"In other words, Universities UK’s acquiescence in the practice of gender discrimination isn’t really about ‘deeply held religious belief’ at all (a stupid phrase; are all other beliefs just a bit of fun?) but is rather a zero-sum game of appeasing whoever can demand the most ‘rights’ based on perceived oppression.
The fact that there hasn’t been a greater degree of outrage about the authorities giving the green light to sexism on campus is testament to how comfortable many comrades have become defending bronze-aged bigotry against the enlightenment values of equality, universal rights and reason. I would be lying if I said I was shocked at the lack of outrage about Universities UK’s ruling. Sadly, however, I’m not”
- See more at: http://www.progressonline.org.uk/2013/11/27/why-are-we-silent-on-our-universities-kowtowing-to-bigotry/#.UpjZ-LliKFJ.facebook
An interesting piece which half gets it right other than the atheist overtones nodding to the Enlightenment whilst discussing faith in relation to education. It was Catholicism after all, “bronze age” faith, which established universities so the piece probably needs to take this into account. Nevertheless it’s beyond pathetic that gender segregation has been given a thumbs up in 2013.
But yeah. What a crock of shit going on quietly in British universities.
Last night as I drifted off to sleep (hahahahahaha! sleep?, drift off?) I started pondering whether or not I made the right decision to not go to University in my twenties and instead go live in Europe and South America to learn some languages (French and Spanish) and undertake charity work. At the time, I was in love which, ahem, influenced where I would learn the Spanish! When I returned I was single and went on to complete a bachelors degree eventually. Just not through the expected route.
Then I read this and concluded yes I made the right decision. And further more my son won’t be pursuing an education in a British university either. Brazil? Yes perhaps. But here in the UK?
NO. FUCKING. WAY
This is so sad, so incredibly mind blowing that it’s hard to fathom. It’s bad enough that I have to pretend women covered from head to toe in a black sack represent women’s “liberty” in Tower Hamlets - now… we plan on seriously discussing gender segregation in our universities.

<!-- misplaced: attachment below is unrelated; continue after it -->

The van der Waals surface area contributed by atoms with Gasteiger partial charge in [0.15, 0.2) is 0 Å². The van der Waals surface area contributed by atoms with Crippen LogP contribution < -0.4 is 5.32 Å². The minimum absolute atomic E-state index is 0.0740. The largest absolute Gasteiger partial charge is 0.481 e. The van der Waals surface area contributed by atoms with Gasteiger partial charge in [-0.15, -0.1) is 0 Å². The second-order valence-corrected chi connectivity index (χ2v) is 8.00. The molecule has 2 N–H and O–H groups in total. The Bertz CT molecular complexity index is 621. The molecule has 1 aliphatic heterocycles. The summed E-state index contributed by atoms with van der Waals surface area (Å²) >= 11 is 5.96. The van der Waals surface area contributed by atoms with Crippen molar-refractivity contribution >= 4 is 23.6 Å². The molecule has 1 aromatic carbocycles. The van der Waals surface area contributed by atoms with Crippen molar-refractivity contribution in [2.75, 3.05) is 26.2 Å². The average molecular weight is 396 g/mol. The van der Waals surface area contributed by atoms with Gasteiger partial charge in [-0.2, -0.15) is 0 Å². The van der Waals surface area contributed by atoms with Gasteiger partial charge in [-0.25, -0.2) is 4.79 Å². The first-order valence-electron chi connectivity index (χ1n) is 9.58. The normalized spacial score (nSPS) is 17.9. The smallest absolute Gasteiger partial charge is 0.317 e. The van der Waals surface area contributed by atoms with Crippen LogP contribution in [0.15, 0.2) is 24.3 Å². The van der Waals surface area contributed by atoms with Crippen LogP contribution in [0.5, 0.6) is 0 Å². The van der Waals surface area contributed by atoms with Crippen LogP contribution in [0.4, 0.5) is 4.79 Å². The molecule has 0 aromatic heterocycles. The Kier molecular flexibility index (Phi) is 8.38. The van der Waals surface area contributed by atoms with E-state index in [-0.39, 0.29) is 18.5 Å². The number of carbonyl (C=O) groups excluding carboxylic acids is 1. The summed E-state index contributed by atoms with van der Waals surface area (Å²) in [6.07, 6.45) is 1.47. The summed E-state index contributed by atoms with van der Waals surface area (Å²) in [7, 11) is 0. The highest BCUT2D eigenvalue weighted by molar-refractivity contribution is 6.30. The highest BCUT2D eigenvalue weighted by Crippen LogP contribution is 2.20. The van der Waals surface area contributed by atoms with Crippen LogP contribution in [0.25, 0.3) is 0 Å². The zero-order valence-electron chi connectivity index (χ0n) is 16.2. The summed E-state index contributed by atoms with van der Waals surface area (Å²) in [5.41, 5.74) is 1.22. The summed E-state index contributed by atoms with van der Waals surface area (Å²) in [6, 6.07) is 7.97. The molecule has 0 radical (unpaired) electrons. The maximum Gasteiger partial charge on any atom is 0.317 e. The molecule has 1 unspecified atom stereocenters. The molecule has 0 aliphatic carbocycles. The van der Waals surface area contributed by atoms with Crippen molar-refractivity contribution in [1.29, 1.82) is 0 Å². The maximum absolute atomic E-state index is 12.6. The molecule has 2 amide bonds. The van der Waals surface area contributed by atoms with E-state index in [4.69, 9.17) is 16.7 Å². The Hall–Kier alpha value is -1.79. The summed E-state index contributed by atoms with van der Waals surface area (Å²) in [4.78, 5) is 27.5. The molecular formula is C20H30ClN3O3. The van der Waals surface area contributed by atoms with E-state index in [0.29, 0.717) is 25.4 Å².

I watched the brutal beating of a woman I lived with in Algeria for refusing to wear her niqab. She separated from her husband, lived in France and we went on “holiday” there together. It would take me too long to chart the horror story and after we lost touch I never managed to find out what happened to her. I was cut off. Years later we seem to think that somehow because women choose to blot out their womanhood in the UK, that precisely because it is done in the UK it represents freedom to choose. God, what twisted crap. Being told you need to comply and that you are a slag and will be cut out of your community if you don’t (by women aswell as men), isn’t by any stretch of the imagination ‘freedom’. And women who wax lyrical about the “joy” of hiding behind a veil aren’t promoting women’s liberation so much as endorsing a form of male patriarchy. A patriarchy that holds women 100% responsible for the violent sexual actions of men. There were plenty of women who thought it wrong that women should be given the vote and no longer be subservient to their husbands. I dare say they could concoct splendid reasons too, it doesn’t mean I have to go along with their views. These days I DO have to go along with it all. I must keep my mouth shut and say nothing because to do otherwise opens you up to the twisted and utterly fucked up accusation of racism.
So go ahead British universities, adopt gender segregation to boot and wax lyrical about why it’s just so bloody acceptable.
In a few years the student unions can all start discussing why women shouldn’t really even be in university and no doubt justify that one too.
Alternatively these wildly stupid student unions numpties could all just get a grip, knock that shit off and take their precious heads out from up their precious arses.
Clerical fascism isn’t freedom.
here is the deepest secret nobody knows
(here is the root of the root and the bud of the bud
and the sky of the sky of a tree called life;which grows